BORIS Johnson’s allies have warned Britain faces LA-style riots if Brexit is reversed. A senior cabinet minister last night said the country risked a “violent, popular uprising” if a second referendum overturned the original result. The Prime Minister’s senior allies warned the UK faces civil unrest on the scale of the yellow vest protests in France over economic inequalities and Los Angeles riots in 1992. Mr Johnson said “tempers need to come down” in the furious row over political language – but insisted he won’t stop using the word “surrender”.
Allies of under-fire Prime Minister Boris Johnson have claimed that “yellow vest-style’” riots will erupt on the streets of Britain if Brexit is overturned. A senior cabinet minister last night warned that a second vote on EU membership would result in a “violent, popular uprising” on par with the yellow vest movement that caused chaos on the streets of France earlier this year. Mr Johnson was yesterday slammed by politicians who accused him of encouraging violence by repeatedly using inflammatory language. He was also criticised for saying that the best way to remember murdered MP Jo Cox was to “get Brexit done”.
All 118 of the Church of England’s bishops and archbishops have issued a rare joint rebuke of MPs for language “not worthy of our country”. The College of Bishops say in a joint statement today: “In the last few days, the use of language, both in debates and outside parliament, has been unacceptable. We should speak to others with respect . . . We should not denigrate, patronise or ignore the honest views of fellow citizens, but seek to respect their opinions, their participation in society, and their votes.”
Dominic Cummings says that it is ‘not surprising’ that some voters are angry after MPs revealed they had been targeted with abuse and death threats. Cummings said on Thursday that the only way to stop MPs being threatened was if politicians ‘respect’ the result of the EU referendum. His comments, at a London event marking the launch of a new book by Vote Leave supporter and businessman Stuart Wheeler, come after Boris Johnson was criticised by opponents for ‘inflammatory’ language over Brexit in the House of Commons. Amid furious scenes in the Commons on Wednesday,
Conservative MPs warned Boris Johnson yesterday that his language was harming the chances of getting a Brexit deal through the Commons. In an address to the 1922 committee the prime minister vowed not to be “bullied” into no longer using the phrase “surrender bill”. He faced some hostility from Conservative MPs in the room. Alex Chalk, who the previous day was singled out by the prime minister for his work trying to get a Commons majority for a new Brexit deal, told Mr Johnson that his task was now “a darn sight harder”.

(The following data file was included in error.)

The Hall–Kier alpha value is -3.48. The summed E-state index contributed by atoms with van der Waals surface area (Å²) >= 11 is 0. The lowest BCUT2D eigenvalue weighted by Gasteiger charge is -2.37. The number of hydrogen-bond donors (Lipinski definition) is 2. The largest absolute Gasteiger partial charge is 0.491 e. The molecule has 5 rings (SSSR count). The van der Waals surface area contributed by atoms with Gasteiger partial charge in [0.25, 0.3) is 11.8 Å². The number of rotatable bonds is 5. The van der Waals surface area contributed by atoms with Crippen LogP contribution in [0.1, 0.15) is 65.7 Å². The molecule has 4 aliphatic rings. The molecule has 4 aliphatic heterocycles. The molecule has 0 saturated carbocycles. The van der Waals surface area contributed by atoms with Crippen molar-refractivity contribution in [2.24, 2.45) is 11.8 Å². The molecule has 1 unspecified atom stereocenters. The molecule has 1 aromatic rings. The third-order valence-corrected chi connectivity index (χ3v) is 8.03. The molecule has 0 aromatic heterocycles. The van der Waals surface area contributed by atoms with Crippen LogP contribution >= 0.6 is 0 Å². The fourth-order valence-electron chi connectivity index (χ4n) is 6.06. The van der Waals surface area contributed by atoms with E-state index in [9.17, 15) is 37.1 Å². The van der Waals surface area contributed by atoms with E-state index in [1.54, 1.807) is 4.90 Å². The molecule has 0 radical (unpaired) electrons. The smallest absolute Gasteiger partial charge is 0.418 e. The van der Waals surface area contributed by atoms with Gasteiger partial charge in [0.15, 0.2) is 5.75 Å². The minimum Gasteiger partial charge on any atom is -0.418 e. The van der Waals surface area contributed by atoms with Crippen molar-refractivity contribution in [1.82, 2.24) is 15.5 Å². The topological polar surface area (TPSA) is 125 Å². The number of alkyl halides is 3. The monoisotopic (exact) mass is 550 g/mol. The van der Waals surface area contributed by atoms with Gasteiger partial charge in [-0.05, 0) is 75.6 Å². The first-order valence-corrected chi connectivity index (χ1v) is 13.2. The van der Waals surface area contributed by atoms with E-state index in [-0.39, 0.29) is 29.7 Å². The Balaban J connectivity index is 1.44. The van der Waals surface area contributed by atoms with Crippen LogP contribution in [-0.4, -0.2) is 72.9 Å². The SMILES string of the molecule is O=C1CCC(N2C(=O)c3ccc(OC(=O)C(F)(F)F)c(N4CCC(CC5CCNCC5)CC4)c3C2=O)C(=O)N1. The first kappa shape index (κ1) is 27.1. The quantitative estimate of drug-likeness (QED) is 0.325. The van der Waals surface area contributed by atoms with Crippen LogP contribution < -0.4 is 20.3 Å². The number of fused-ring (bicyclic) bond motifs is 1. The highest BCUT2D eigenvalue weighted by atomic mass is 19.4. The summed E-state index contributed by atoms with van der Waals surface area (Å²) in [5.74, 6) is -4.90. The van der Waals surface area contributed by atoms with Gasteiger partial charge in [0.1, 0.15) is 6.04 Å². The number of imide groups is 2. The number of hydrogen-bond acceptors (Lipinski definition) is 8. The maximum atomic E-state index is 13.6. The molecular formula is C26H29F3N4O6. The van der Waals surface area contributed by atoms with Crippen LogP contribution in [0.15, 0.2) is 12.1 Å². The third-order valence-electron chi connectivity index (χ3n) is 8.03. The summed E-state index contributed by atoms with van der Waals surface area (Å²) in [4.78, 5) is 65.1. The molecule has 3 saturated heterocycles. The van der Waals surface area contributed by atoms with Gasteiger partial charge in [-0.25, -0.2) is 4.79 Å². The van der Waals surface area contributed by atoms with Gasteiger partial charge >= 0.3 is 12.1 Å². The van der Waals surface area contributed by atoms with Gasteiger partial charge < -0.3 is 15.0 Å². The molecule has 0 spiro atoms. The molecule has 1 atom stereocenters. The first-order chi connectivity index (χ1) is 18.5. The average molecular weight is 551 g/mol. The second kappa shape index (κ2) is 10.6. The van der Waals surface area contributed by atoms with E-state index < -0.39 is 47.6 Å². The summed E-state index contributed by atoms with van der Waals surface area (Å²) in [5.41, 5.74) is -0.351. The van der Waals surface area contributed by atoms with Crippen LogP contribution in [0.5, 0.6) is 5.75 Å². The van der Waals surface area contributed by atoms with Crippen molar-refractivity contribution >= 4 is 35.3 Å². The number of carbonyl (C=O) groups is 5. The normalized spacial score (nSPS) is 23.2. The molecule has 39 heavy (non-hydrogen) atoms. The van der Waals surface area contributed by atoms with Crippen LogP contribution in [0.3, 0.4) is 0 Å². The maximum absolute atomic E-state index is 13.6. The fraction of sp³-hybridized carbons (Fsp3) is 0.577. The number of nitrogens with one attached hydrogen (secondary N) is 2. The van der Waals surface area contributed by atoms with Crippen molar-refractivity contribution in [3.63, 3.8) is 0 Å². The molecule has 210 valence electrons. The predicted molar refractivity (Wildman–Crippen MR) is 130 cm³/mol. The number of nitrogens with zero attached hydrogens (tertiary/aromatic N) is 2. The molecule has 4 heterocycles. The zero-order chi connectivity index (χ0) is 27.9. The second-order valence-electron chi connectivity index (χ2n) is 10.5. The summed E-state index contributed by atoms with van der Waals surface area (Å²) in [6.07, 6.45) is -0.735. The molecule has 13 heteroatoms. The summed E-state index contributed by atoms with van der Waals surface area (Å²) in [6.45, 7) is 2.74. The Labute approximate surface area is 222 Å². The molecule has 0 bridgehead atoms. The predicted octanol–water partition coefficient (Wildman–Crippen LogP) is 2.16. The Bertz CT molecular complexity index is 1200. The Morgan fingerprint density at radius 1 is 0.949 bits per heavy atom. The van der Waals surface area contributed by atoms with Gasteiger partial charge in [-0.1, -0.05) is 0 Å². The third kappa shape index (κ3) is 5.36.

When Jeremy Corbyn became leader of the Labour Party, he famously promised to bring about ‘a kinder, gentler politics’. Many — of all political stripes — hoped he might deliver on this pledge. But under his leadership, the Left, which typically seeks to claim the moral high ground on matters of compassion and decency, has increasingly festered in its own cesspit of vicious heartlessness. During Wednesday’s heated exchanges in the Commons, that didn’t stop Labour MP Paula Sherriff from describing Boris Johnson‘s language as ‘offensive, dangerous and inflammatory’ — all because he had described Parliament’s demand that he seek another extension from the EU as the ‘Surrender Act’.
Sir John Major has accused Boris Johnson of ‘wilfully’ destroying any chance of a cross-agreement on Brexit after his attack on the opposition in the Commons on Wednesday. The former prime minister said Mr Johnson was whipping up ‘fear and anger’ for electoral purposes – a tactic he described as ‘profoundly un-Conservative’. In a speech to the Centre for European Reform, Sir John said that the Tories were acting as a ‘Brexit Party tribute band’ and that no previous government would have behaved in such a ‘reckless and divisive’ manner. He also claimed that Mr Johnson had only given ‘lip service’ to the Supreme Court ruling that the prorogation of Parliament had been unlawful and warned he could try to circumvent the law designed to prevent a no-deal break.
AMBER Rudd is preparing to stand as caretaker Prime Minister if Boris Johnson is toppled by MPs over Brexit, No10 believes. The former Tory Work and Pensions Secretary stunned Westminster two weeks ago when she walked out of the Cabinet and also resigned the party whip. Since then the pro-EU independent Conservative MP has been a leading critic of the PM’s over his negotiating strategy as well as Parliamentary tactics. Boris’s advisers and allies now suspect Ms Rudd is secretly positioning herself as a unifying figure who the Commons could unite under if he loses a no confidence vote next month. Suspicions deepened when Ms Rudd voted against the Government yesterday to successfully block a Commons recess next week to allow Tory conference to go ahead without interruption.
Jean-Claude Juncker, the president of the European Commission, said he and the European Union’s chief Brexit negotiator Michel Barnier were doing all they could to get a Brexit deal, and if they failed it would be Britain’s responsibility. In an interview with a German newspaper, Juncker said he and Barnier were working intensively for a deal, because it would be a catastrophe for Britain and Europe if Britain left the EU without an organised withdrawal process. “Our chief negotiator Michel Barnier and I are doing everything possible to get an agreement,” he told the Augsburger Allgemeine newspaper.
Brussels has declined to endorse a Brexit deadline set by Emmanuel Macron for next week, potentially giving Boris Johnson more breathing space in talks. Mr Macron had announced with the EU’s rotating presidency that the UK would have to present its plans to replace the Irish backstop by the end of the month, or “its over”. But a spokesperson for the European Commission – which is actually conducting the talks – suggested on Thursday that the “alleged” deadline was not endorsed by its negotiating team. “The October European Council is the next milestone in our calendar and that is something that was also discussed between president Juncker and prime minister Johnson in their working lunch,” the spokesperson told reports in Brussels.